top of page

Amazing autumnal activities for children 5 and under

With the colder weather and the seasons’ amazing changing colours, your little one can enjoy some fantastic outdoor activities this Autumn.

There are adventures all around, hosting learning opportunities to develop physical, personal and communication skills!

The best part is none of these activities feel like learning, they’re just super fun and engaging.

Remember - it’s important to dress for the cooler weather – we recommend wellies and raincoats!

A lot of these activities include heading out to a local park or forest to spend time in nature. If you’re unsure where to go, you can click here to find local parks or click here to find local woodlands.

Activity 1: Crafting with natural materials

The activity: Head out to the forest for a scavenger hunt! Collect natural materials like conkers, leaves, twigs and more for a variety of arts & crafts activities. This is a great way to develop confidence and fine motor skills.

What you’ll need:

  • A bag or basket to collect natural materials

  • Crafting supplies - dependent on craft but typically paint, paper, paintbrushes, and glue.

How to do it:

  • Head out to the local forest or park to collect natural materials – this can be anything from twigs and leaves to acorns, pinecones and more.

  • Choose your craft. This can be stamp painting, collage making and so much more! If the weather is nice why not do this outdoors? We’ve included some links to crafting inspiration below!

Activity 2: Searching for wildlife

The activity: Planning outdoor activities doesn’t have to be complex, just heading out to spend time in nature can be amazing.

Hunting for birds, squirrels, bugs and even mushrooms can be a great learning opportunity, helping your little one better understand the world around them.

What you’ll need:

  • Optional printout of local wildlife to look for.

  • Water and snacks.

How to do it:

  • Firstly, but optionally, do some research on what kind of wildlife you can find in your local area – any interesting birds for instance? You can even print out a worksheet to make it into a scavenger hunt. Click here for Wild London’s guide to local wildlife.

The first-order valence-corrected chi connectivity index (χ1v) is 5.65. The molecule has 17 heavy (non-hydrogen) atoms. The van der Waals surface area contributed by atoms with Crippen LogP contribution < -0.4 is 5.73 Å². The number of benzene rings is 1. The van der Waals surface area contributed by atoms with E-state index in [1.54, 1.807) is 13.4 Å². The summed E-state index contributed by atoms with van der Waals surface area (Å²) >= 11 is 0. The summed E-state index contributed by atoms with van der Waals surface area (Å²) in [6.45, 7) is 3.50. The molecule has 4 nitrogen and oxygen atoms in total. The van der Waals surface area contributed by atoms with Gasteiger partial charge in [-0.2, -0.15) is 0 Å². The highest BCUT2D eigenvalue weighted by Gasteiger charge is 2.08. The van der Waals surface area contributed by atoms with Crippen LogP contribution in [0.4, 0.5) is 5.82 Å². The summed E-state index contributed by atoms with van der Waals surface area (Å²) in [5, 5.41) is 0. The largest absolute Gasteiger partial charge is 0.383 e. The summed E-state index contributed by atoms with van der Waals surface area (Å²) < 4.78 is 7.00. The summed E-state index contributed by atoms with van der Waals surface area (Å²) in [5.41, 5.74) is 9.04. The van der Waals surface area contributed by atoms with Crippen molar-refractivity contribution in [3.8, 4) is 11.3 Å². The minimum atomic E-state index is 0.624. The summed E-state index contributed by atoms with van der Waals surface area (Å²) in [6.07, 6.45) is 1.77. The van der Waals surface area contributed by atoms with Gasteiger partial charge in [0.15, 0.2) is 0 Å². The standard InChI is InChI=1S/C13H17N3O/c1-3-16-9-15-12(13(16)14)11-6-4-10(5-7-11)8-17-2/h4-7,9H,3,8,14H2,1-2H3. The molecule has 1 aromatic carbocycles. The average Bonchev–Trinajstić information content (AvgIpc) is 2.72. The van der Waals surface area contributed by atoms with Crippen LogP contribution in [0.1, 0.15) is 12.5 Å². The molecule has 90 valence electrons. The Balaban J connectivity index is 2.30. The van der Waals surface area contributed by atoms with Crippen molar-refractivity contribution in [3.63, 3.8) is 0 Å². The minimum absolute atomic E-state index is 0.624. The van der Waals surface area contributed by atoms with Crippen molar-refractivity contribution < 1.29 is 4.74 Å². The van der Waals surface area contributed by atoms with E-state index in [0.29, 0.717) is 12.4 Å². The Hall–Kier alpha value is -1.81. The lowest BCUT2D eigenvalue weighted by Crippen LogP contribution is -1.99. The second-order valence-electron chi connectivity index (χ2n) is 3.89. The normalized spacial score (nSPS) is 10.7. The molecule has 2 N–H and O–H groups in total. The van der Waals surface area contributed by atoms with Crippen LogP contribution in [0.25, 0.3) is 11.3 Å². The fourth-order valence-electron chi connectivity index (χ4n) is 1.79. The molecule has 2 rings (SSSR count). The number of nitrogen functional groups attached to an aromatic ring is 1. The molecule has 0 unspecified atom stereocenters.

• Once you have your info, head out into your local forest or park and explore!

Activity 3: Den building

The activity:

Den building is a fantastic activity for all ages. You can do it at any time of year, but autumn is an ideal time to try it as there are lots of fallen leaves and branches to use.

What you’ll need:

  • Long, straight branches and sticks.

  • Lots of thin, bendy sticks.

  • Materials to cover your den, such as dried leaves, twigs, and grass.

How to do it:

  • Find a tree with a fork in the branches that's quite low down.

  • Make a frame by propping some long, straight sticks in the fork and fanning them out. Make sure all the branches are secure – you don't want them slipping.

  • Weave bendy sticks in and out of the upright sticks to make the walls. Leave a gap at head height for a window.

  • Cover your den with natural materials so it's camouflaged and weatherproof. You could use mud to stick them on.

  • Scatter a carpet of dried leaves on the floor to make your den extra cosy.

  • Before you head home, please remember to take your den down. On your next visit, you can have fun building it all over again, or you can experiment with a different design!

Activity 4: Stargazing

The activity: There are so many different ways to get your little one interested in science and nature. Astronomy is a great entry point as all you need to do is head outdoors and look at the sky!

What you’ll need:

  • Warm clothes

  • Water and snacks

  • A clear night/day

Activities to try:

  • Sky-watch

Start by exploring all the things you can see in the sky both day and night. Clouds, airplanes, rainbows, the sun, the moon, and stars. Discuss the different things you can see and what these mean.

In the morning look out the window and make a prediction about the weather that day – will you need boots, bring an umbrella, or put on sunscreen?

  • Day vs. Night

Another fun way to explore the sky is by looking at the difference between day and night. What does the sky look like in the day? What can your little one spot? What about at night? What are the differences?

  • Moon watch

In the evening or early morning, try to find the moon in the sky with your little one. Talk about the shape together and introduce simple vocabulary such as ‘new moon’, ‘crescent moon’ and ‘full moon’.

Activity 5: Playing with mud

The activity: You may view mud as a mess but to children, it’s an abundant medium for creation, exploration and adventure!

Mud play has been associated with a range of benefits not just for your little one but also for you! This includes increased happiness, improved well-being, stronger immunity, and a deeper connection with nature.

What you’ll need:

  • Clothes that you don’t mind getting dirty.

  • Mud!

  • Activity supplies – spoons, old mugs, pans, containers etc.

How to do it:

  • Your little one can play with mud in any way they want, it’s a great material for sensory free-play. If you’d like some direction then you can make sculptures, soup, pies and paint with mud!

In order to make these, all you’ll need is some old kitchen equipment like pots and tins, bowls, optionally paper and plenty of mud. Let your little one’s creativity go wild! They can use sticks, flowers, leaves and anything else to decorate their crafts!


bottom of page